Scientists at the University of Liverpool have shown that ‘placebo therapy’ could be effective for short-term pain relief in patients with Complex Regional Pain Syndrome (CRPS), but does not have a lasting impact.
For the treatment of pain, the magnitude of a ‘placebo-effect’ – a combination of the pain getting better naturally and the brain believing that a dummy drug intervention can help – is thought to be as much as a 25% to 35% reduction in patient discomfort.
Alongside such an effective ‘therapy’, however, it is unclear what impact a ‘real’ drug treatment can have.
It is known that patients with a variety of health conditions often get better with placebo therapies, even though these have no specific health benefits – they simply ‘look’ like the real thing. Studies into irritable bowel syndrome, for example, have shown that patients improve with placebo ‘treatment’, and placebo is even discussed as a recommend course of therapy in some cases.
The Liverpool team assessed the results of all clinical trials relating to long-term CRPS patients – a condition that can develop after small trauma to the limbs – conducted in the UK and internationally, to understand the effect of placebo therapy and how large the impact is on patients with the condition.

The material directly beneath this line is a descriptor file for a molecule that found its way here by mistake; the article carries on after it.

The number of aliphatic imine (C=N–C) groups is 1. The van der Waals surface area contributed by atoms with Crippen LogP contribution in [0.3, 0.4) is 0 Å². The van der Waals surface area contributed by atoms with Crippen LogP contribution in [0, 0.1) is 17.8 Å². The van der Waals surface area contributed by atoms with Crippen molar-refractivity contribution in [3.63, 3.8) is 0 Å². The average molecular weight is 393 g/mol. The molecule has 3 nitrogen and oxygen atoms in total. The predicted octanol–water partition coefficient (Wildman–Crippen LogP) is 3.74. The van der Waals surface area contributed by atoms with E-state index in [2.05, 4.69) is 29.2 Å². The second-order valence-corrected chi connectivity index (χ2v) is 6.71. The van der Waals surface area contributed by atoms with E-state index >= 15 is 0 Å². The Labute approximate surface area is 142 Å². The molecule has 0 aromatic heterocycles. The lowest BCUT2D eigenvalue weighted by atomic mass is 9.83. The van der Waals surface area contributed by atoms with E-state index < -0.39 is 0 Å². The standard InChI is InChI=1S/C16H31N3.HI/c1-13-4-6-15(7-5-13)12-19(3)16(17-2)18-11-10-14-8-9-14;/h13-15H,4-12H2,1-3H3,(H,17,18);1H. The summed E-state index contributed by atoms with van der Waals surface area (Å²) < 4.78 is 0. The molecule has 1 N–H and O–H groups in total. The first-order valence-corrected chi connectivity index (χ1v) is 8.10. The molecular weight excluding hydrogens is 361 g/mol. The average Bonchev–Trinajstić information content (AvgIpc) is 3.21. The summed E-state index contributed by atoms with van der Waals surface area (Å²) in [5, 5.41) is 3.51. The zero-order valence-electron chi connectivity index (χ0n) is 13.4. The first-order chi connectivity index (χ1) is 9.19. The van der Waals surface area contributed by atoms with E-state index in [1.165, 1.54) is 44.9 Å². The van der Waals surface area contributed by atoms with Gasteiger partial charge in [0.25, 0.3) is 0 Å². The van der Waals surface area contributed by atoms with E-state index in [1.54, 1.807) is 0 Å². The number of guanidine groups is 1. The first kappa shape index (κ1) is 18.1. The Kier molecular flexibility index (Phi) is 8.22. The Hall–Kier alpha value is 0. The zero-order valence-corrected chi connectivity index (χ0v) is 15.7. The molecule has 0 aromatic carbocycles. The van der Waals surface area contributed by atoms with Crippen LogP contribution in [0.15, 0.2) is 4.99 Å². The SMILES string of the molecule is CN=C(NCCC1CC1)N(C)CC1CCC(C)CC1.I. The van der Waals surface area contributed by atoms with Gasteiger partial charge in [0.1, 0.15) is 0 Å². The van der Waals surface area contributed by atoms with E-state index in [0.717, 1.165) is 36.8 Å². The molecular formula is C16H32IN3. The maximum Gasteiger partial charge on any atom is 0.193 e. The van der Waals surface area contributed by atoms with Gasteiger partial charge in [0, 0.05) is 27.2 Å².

Dr Andreas Goebel, from the University’s Institute of Translational Medicine, explains: We found that patients experienced significant pain relief minutes after a placebo therapy, such as salt water injections, but unexpectedly at a later time, and even with repeated placebo applications, there was minimal or no impact on reducing the symptoms of the condition.”
The results suggest that CRPS will not improve naturally over time, and there is little fluctuation in the pain intensity of the condition.
Dr Goebel added: “It seems that the brain of CRPS patients cannot be easily ‘tricked’ into believing that a dummy intervention is effective. This means that health specialists should be cautious when considering placebo interventions for these patients.”
The research is published in the journal, Pain.
Source: University of Liverpool